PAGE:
Yet Calvin stresses due care in this regard, saying,
“But we must exercise moderation, so as not instantly to declare every man to be a “heretic” who does not agree with our opinion.” [Ibid, 342]
“While Paul stood squarely against false teaching (1:13; 2:15), his use of the term “divisive” indicates the destructive nature of those promoting error among believers (cf. 1:11). [Lea, T. D., & Griffin, H. P. (2001). Vol. 34: 1, 2 Timothy, Titus (electronic ed.). Logos Library System; The New American Commentary (328). Nashville: Broadman & Holman Publishers.]
“As Fee points out, “unfortunately, all too often in the church the ‘orthodox,’ in ferreting out ‘heretics’ (i.e. people who hold different views from mine), have become the divisive ones!” (211) The believer must differentiate between personal preferences and the essentials of the faith and ministry.” [Mounce, BWC: Pastoral Epistles, 455.]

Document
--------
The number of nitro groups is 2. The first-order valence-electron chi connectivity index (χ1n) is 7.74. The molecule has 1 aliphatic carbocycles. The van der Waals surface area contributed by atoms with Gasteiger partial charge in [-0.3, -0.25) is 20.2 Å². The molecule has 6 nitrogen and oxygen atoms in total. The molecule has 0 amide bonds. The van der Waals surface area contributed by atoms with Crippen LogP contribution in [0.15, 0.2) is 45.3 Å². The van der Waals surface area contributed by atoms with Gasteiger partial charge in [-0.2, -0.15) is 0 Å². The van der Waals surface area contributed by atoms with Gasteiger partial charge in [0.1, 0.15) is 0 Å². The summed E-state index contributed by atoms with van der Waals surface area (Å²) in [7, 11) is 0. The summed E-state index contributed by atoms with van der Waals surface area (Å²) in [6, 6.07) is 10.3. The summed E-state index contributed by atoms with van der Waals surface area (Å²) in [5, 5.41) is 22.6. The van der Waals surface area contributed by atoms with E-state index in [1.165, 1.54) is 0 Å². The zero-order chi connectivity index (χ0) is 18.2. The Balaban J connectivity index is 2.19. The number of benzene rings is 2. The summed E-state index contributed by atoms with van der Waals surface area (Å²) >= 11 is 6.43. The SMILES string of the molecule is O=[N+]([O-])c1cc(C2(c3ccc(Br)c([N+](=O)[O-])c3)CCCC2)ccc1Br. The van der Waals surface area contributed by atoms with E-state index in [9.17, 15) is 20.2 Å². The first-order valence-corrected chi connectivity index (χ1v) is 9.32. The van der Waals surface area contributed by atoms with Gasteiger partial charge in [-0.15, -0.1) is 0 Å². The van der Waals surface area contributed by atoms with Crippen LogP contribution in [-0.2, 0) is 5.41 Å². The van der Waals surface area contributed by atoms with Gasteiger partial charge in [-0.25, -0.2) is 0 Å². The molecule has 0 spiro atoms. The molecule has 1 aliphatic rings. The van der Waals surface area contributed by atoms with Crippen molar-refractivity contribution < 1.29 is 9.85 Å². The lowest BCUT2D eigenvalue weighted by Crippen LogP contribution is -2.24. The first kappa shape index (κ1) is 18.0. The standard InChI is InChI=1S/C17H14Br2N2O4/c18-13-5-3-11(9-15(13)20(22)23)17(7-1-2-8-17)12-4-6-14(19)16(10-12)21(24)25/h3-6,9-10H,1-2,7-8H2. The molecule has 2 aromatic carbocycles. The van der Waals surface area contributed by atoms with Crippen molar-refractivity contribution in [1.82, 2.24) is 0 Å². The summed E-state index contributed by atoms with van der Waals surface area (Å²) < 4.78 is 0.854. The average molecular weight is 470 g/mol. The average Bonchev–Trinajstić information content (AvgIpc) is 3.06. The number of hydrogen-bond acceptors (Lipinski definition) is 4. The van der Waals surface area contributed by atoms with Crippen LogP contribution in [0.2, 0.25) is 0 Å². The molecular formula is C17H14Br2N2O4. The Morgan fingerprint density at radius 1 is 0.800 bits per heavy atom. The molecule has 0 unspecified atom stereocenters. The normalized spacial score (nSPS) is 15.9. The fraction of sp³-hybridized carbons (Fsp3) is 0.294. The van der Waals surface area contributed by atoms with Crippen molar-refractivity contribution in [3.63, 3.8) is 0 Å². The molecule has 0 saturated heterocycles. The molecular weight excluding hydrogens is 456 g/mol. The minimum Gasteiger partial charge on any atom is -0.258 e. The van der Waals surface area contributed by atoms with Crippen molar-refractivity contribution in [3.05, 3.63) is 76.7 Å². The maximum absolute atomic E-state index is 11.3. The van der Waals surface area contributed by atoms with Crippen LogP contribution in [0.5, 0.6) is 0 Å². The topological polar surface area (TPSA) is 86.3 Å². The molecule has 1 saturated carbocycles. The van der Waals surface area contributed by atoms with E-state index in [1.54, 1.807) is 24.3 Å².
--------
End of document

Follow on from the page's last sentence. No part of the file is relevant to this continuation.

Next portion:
By all accounts this schismatic man is engaging in the behavior condemned by Paul in v. 9. The heretic, in this context, is someone who is causing division within the church. Before you run out and begin to pronounce everyone a heretic, due care must be given to the particulars. First, what makes a heretic divisive is not simply his disagreement with Paul and Titus. It is the nature of his disagreement with them. Barnabas disagreed with Paul and he was not pronounced a heretic. Their disagreement was so sharp that they ceased working together. And yet Barnabas was never pronounced a heretic. Mere disagreement does not equal schismatic behavior. We should take care not to engage in malicious and slanderous practices by pronouncing those who have mere disagreements with us to be heretics or divisive. After all, Paul says in 3:2 that we are to malign no one. This word is the same word that is translated “blaspheme” and it means to speak about someone in a disrespectful way that demeans and denigrates them. It means to ‘hurt’ the reputation or smite with reports or words. To speak against someone in such a way as to harm or injure his or her reputation. As believers, we are commanded not to engage in such treatment of the world and certainly of one another. Hence, it follows, that great caution should be exercised before pronouncing someone as divisive, schismatic, or a heretic. It should be noted that in order for slander to be true, the behavior has to be false. In other words, a heretic cannot charge others with slander if he is guilty of divisive teachings. It is only when his teachings do not meet the standard that one runs the risk of malicious slander. This is a subtle, but very important point.